The couple and I stood on opposite sides of the street and chatted about her as the bird strutted over to them. Definitely a people hen. They seemed to enjoy her attention, and I couldn’t help myself. “Why did the chicken cross the road?” We all laughed.

Eventually, we carried on our separate ways and the chicken got back to her lawn pecking.

I kept thinking about her as I continued my walk. Did she have a fight with one of the other hens? Was she really just a drifter at heart? Maybe she simply found a hole in the coop and decided to make her escape, ready for a new experience.

I mean, I don’t blame her. In fact, I really can relate. I feel that same need to get out, to get away, to have an adventure somewhere different for a change. It’s been so long.

Just like the chicken, we’ve all been feeling pretty cooped up for awhile, haven’t we?

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Shrinkflation

I learned a new word today: shrinkflation.

Shrinkflation is defined as “a term used to describe the process of a product’s size being reduced while its price remains the same.”

Actually, I’ve been aware of this phenomenon for years, just like everyone else. I’ve just never had a name for it.

The first time I remember noticing it was quite a few years back when I was purchasing a certain bath product. I noticed one day that there was less product, but the price hadn’t changed. And the way they had cleverly re-packaged it made it look like you were getting the same amount.

But it really hit me recently when I was buying some of my usual deodorant. The shape of the container had changed. It was made to look like it would be easier to grip, kind of rounded in on the sides. How handy.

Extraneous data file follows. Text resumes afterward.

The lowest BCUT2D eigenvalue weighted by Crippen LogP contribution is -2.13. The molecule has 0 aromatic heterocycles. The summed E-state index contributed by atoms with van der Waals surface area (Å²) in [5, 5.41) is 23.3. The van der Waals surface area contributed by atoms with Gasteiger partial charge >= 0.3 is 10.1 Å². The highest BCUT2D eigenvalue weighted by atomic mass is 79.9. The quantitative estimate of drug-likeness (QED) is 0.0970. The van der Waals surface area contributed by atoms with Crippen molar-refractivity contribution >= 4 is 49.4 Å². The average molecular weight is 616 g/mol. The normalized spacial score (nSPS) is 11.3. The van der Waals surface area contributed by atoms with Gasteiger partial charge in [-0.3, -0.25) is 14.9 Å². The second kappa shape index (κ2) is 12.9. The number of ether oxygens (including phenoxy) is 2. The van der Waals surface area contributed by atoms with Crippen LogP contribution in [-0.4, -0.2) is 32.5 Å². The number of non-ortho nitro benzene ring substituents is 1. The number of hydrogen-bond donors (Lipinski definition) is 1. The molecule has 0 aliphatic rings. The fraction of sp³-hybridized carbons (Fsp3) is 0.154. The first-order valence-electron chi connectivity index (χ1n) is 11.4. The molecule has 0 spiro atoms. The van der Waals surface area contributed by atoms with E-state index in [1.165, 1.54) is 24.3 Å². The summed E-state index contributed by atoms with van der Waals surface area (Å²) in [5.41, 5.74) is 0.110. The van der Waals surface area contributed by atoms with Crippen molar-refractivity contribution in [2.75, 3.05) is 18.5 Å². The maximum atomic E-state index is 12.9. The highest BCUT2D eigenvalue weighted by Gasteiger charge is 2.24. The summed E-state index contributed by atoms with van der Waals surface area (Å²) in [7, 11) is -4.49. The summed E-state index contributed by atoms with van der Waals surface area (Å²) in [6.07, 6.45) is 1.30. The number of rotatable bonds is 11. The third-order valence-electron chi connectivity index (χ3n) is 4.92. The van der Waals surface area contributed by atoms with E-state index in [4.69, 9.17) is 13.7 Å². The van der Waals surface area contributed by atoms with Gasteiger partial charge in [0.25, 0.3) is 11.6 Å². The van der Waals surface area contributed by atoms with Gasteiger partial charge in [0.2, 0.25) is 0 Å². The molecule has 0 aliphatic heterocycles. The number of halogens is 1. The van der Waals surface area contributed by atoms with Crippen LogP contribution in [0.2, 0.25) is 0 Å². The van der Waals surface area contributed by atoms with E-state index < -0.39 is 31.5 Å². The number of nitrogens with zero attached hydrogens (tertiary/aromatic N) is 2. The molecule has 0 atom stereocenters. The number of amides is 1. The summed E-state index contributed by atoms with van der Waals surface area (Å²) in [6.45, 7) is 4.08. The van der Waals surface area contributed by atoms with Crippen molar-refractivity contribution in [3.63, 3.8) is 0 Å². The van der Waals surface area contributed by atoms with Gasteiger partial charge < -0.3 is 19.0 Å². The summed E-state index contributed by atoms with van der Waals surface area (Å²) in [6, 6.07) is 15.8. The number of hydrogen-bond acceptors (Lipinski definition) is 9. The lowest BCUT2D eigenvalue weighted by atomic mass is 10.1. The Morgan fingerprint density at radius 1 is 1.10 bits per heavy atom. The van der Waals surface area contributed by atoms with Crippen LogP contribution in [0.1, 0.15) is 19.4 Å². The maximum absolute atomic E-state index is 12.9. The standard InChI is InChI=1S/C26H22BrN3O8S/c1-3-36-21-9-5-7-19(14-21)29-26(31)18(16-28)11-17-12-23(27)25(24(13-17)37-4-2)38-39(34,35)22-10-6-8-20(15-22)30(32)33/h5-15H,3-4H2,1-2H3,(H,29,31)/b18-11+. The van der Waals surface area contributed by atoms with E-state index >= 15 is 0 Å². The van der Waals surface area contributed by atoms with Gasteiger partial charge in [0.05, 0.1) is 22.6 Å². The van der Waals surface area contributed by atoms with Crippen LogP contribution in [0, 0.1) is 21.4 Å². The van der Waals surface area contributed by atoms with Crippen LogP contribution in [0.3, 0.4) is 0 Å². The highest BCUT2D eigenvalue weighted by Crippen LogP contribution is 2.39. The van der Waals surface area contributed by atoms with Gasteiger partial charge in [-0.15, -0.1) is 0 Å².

And then I got suspicious. I looked closer, comparing the old container with the new one, and saw that the amount of actual deodorant had been reduced by several grams. Surprise, surprise, the price was the same.

Not only that, but on the label, the size of the font with the number of grams had gotten smaller. Trying to hide something?

According to Wikipedia, “Shrinkflation allows companies to increase their operating margin and profitability by reducing costs whilst maintaining sales volume, and is often used as an alternative to raising prices in line with inflation.”

It’s just sneaky, you know? And how long do these companies think they can get away with it? At this rate, my deodorant will be the size of a crayon in a couple of years.

I’ll bet these big companies all have a Shrinkflation department. Nerdy people who sit around all day trying to figure out how to give us less and still charge us more. Change the packaging, make the content look like more than what it is. Give it a new name.

Sometimes they’re very clever, but other times all we have to do is know how to count. That box of tea bags used to last me a month. And didn’t I change that roll of toilet paper just the other day?

To be fair, occasionally there is a legitimate reason for a price increase or shrinkflation. The cost of producing something might go up unexpectedly, for instance.

The makers of Toblerone chocolate created a huge scandal a few years back when they changed the shape of the bar, making the gaps between the triangles wider, AND raising the price. Their explanation was that there had been an increase in the cost of cocoa so it was more expensive to produce. After a public uproar, they finally gave in and went back to the old shape. But the price went even higher.

Deodorant is one thing, but don’t you dare touch my chocolate!

There are some suggestions out there as to how to shop more wisely so you get the same bang for your buck. And of course, you can always complain, write emails, or post blogs.

One of the suggestions I read was that you don’t have to stay loyal to a brand. There’s an idea. Shop around for a competitor’s product and buy that instead. Ha!